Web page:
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Art

Mau Mau women story told in faceless portraits

Wambui Kamiru Collymore
Wambui Kamiru Collymore combines her talents as a historian and fine-artist in her installation at Rosslyn Riviera entitled Wambui’s Cucu’s Kariiko. PHOTO | MARGARETTA WA GACHERU | NMG 

Wambui Kamiru Collymore combines her talents as a historian and fine-artist in her installation at Rosslyn Riviera entitled Wakariru.

The show is named after a song that Kikuyu women sing as they go about their daily business. But over the years, the lyrics have been lost, so only the tune remains.

Lost language is one of the central themes that Wambui addresses in this multifaceted assemblage of ideas and tangible forms, deriving from her quest to document African history and culture.

“A people’s history is embedded in their language, so when the language goes, the history goes with it,” says Wambui who, through her research, has been trying to retrieve what’s been lost of Mau Mau history in order to rectify some of the common misconceptions held by scholars and laymen.

One of those misconceptions is that women didn’t play an active role in the Mau Mau struggle. To disprove that myth, she interviewed Kikuyu women, starting with her own cucu (grandmother) whose kariko (woman’s kitchen) is replicated and situated at the centre of the Riviera’s large exhibition hall.

Made of mabati (iron sheets), it’s equipped with all the essential items Wambui found in her cucu’s kariko, including a live chicken whose abode is next to the three-stoned fire place, the two charcoal stoves, half a dozen drying maize cobs that hang from the ceiling, and all sorts of other sundry items. There’s a stool where the cucu sits and cooks as well as a bench outside her front door for visitors. “It’s outside because only women [and small children] are allowed into a kariko,” Wambui adds.

The 12 female freedom fighters whose faceless portraits are framed and featured in Wambui’s show, backed in every case by a 1893 map of Kenya. “The women are faceless because, [in addition to being portraits of specific women], they represent countless Kikuyu women who were committed to Mau Mau,” she says as she explains the process of creating each portrait.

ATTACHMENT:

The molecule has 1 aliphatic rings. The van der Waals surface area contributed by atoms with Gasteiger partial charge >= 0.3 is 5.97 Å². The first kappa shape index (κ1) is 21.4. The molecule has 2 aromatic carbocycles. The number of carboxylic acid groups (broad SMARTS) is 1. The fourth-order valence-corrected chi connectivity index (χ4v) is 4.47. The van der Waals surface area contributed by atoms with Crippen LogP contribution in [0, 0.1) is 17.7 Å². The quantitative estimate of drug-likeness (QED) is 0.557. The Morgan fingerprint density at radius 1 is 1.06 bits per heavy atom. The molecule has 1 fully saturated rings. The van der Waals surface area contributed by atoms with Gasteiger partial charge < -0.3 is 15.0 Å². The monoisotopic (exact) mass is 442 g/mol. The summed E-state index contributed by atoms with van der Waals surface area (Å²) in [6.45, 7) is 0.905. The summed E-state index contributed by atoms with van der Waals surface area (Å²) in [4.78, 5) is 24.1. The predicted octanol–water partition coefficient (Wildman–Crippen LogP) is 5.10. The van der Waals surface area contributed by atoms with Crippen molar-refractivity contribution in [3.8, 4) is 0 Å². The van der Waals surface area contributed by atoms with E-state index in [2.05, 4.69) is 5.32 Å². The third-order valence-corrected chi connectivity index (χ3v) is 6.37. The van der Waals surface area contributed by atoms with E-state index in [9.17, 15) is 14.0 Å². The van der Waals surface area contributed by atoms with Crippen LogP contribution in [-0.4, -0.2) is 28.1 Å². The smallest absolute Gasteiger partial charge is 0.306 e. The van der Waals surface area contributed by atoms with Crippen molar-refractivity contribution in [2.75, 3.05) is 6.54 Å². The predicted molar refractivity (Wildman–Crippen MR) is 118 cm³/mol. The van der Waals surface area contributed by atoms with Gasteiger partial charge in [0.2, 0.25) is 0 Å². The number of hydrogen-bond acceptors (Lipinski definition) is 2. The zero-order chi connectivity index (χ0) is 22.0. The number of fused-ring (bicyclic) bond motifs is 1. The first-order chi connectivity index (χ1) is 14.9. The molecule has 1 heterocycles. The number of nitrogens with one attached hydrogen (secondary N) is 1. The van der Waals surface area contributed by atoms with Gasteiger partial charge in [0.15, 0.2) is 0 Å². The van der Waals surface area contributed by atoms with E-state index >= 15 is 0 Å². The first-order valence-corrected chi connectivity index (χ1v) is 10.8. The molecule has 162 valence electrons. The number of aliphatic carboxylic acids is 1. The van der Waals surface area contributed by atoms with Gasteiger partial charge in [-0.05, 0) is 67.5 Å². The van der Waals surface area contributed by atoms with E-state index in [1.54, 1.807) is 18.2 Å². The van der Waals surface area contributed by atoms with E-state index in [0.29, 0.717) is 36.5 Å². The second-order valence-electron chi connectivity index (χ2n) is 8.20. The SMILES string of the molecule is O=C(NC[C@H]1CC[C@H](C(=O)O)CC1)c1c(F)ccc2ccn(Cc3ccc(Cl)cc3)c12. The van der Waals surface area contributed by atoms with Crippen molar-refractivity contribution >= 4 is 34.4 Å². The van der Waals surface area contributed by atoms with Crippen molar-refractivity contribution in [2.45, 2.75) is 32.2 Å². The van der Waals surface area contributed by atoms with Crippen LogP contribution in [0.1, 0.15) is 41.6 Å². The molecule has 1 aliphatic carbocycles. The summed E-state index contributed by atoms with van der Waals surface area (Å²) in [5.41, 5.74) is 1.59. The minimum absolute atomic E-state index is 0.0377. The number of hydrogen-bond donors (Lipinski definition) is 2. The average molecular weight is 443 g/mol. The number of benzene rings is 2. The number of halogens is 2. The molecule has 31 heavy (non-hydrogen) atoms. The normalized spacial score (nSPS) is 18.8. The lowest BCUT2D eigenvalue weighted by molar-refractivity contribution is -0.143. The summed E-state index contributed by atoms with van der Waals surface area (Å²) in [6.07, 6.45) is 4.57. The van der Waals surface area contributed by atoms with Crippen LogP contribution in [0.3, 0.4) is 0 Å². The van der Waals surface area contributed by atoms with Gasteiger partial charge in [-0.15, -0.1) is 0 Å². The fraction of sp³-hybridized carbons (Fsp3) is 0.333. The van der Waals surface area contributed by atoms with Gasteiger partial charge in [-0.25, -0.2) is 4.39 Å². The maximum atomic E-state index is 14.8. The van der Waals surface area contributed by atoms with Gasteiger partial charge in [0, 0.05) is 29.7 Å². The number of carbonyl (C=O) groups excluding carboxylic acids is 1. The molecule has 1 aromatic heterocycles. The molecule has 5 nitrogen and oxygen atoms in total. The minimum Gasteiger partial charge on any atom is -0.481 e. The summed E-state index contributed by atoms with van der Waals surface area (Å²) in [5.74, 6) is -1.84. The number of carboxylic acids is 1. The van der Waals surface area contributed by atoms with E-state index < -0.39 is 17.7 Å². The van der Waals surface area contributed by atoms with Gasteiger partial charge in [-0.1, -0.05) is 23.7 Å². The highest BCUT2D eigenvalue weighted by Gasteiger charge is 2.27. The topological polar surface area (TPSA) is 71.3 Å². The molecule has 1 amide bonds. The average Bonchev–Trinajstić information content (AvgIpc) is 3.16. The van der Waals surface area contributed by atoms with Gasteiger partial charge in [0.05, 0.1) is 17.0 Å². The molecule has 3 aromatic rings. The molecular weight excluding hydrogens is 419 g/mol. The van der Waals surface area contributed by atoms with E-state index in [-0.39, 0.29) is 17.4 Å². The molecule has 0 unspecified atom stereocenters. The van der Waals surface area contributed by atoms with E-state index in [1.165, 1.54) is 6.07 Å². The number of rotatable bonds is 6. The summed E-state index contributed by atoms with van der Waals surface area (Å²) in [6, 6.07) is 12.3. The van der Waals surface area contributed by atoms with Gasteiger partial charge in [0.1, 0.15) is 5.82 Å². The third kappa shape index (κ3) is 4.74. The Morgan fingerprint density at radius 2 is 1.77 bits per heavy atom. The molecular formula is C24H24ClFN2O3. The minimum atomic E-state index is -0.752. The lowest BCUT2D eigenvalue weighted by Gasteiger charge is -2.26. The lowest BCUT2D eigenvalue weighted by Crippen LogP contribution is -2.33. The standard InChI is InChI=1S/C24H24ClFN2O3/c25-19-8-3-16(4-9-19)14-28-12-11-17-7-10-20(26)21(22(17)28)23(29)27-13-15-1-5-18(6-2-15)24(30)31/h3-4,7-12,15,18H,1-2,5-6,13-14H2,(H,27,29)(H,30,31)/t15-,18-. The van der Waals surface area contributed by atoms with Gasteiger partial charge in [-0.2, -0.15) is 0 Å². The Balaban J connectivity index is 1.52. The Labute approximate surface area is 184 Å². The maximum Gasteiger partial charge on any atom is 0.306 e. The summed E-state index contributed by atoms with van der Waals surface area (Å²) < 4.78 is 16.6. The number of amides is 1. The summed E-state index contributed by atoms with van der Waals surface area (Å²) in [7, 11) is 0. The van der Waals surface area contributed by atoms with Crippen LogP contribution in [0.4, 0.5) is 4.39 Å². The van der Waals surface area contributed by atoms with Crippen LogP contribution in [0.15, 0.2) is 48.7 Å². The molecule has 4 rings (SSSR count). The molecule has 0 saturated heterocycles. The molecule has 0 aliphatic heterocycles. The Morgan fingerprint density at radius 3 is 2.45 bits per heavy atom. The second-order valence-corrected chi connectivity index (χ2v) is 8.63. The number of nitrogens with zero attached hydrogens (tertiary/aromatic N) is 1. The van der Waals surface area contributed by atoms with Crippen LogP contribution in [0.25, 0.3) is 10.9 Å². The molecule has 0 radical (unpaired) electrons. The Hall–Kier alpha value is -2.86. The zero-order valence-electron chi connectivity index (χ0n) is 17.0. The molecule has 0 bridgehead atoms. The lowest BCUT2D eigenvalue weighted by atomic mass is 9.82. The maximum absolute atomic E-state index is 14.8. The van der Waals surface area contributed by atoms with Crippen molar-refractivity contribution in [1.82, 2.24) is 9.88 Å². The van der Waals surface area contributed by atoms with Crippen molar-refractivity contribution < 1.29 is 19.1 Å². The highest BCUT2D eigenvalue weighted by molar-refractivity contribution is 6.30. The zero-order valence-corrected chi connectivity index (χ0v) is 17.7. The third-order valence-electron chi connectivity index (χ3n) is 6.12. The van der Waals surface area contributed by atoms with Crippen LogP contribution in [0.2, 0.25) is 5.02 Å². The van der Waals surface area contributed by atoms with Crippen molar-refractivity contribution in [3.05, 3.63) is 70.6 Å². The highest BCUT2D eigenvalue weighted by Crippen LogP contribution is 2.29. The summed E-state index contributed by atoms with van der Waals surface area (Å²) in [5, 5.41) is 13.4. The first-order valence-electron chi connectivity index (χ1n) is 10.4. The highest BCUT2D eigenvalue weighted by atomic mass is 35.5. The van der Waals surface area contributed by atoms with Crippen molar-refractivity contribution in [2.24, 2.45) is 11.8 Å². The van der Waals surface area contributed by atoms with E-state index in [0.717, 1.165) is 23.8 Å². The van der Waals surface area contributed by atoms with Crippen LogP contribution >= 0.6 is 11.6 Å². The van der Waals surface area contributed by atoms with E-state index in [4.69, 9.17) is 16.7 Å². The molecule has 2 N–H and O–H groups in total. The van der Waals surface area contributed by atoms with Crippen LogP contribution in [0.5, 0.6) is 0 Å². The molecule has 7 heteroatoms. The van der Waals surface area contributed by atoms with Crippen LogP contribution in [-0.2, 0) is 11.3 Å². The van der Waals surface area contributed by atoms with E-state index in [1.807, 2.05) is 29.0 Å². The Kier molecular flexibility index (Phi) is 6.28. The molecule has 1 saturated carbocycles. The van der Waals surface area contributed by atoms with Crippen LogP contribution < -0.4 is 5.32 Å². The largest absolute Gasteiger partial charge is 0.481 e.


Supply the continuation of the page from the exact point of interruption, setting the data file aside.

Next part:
After taking photographs of the 12, she cut out their faces, so as to make the point that each image could have more than one meaning.

For instance, she identifies Mukami Kimathi as having been a messenger, informant, soldier and recruiter, roles that many other women played. Others were arrested and detained for years, while many lost loved ones in the war.

In the process of removing a face, what remains is a portion of the colonial map, as if to suggest the coloniser would have deleted the women’s identities while colonising their minds.

The issues of cultural identity and lost language are further illustrated by three ‘tin-can telephones’ which are hooked up to the women’s singing the Wakariru.

Their voices are muffled, which apparently is Wambui’s intent since the actual meaning of the song’s lyrics is long gone.

Having already interviewed many Mau Mau women, Business Daily asked her if she was planning to write a book.

The challenge, she says, is that the project is ongoing. She hopes to get to other parts of Kenya to interview more women who were involved in the anti-colonial struggle.

In the interim, her installation is multimedia.

For not only are photography, portraiture and three-dimensional rural architecture are included in Wakariru.

Wambui also has a website that includes all the women’s stories plus other things.

Mukami Kimathi

She’s created a video based on a promise she made to Mukami Kimathi, the widow of Mau Mau leader Dedan Kimani.

It was to take her letter and deliver it to the Queen of England, asking her to please identify where the remains of her late husband are buried so he can be given a proper burial.

The video shows Wambui trekking to landmark spots in UK, including Buckingham Palace. Apparently, she didn’t succeed in delivering the letter but the effort was made.

Finally, the other medium that Wambui uses in this installation is the sound track of a session, including three generations reflecting on various aspects of Kikuyu culture that might otherwise be lost to future generations.

The cucu speaks to Wambui in Kikuyu who then translates the cucu’s story into English so her daughter can understand and one day pass on the information to the next generation.

Wakariru will continue until April 15, then to be abridged and included in the East African Visual Arts Trust, which is in Carol Lees’ custodial care and curated by James Muriuki and Marc van Rampelberg.

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